In mid-October, one of my sisters gave us all thankful books, small handmade books in which we were to record things for which we are grateful. The goal was to write or draw in the book each day of November. We started on the first day of the month, noting that we were thankful for family, life, God’s creation and work.
Nearly every day our three-year-old said he was thankful for his daddy. As the month progressed, our list came to include mommy, aunts and uncles, cousins, friends, good health, wrestling time with daddy, our son’s school, days of rest, the library, bed time, colors, the five senses, gym class, Legos, the stars and the moon, baths, fresh bread, the Ethiopian restaurant, our community garden plot and chopsticks.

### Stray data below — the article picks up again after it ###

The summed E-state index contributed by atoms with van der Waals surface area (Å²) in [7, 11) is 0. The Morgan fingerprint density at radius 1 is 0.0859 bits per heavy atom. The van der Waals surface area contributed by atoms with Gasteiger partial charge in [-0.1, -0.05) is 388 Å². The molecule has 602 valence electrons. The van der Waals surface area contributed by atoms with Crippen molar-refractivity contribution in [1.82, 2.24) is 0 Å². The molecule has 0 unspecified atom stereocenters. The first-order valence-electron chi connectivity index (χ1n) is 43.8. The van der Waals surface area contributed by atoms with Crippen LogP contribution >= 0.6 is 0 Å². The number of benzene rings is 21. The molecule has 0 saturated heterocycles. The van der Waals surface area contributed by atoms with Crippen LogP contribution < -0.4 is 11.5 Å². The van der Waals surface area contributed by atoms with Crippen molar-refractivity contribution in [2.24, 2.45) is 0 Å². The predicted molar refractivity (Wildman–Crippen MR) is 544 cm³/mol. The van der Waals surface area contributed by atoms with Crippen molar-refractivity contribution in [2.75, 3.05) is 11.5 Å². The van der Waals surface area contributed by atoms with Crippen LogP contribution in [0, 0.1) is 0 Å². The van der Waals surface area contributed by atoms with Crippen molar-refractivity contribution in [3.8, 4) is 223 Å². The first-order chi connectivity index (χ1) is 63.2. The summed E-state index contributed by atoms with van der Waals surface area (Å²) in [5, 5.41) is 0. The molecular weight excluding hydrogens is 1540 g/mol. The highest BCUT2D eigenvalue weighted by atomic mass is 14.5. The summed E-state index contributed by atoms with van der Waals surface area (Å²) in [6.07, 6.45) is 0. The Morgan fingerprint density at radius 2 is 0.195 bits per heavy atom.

There were a few days in the month when we misplaced our book, but we’d catch up again once it was found. We were instructed to bring our books to our Thanksgiving celebration, and after dinner we had the chance to share some of what we’d written.
With this project, my sister gave us a good reminder: the best way to teach our kids to be thankful is by being thankful. And since gratitude has both physical and mental health benefits, we’re also doing ourselves a favor by expressing gratitude.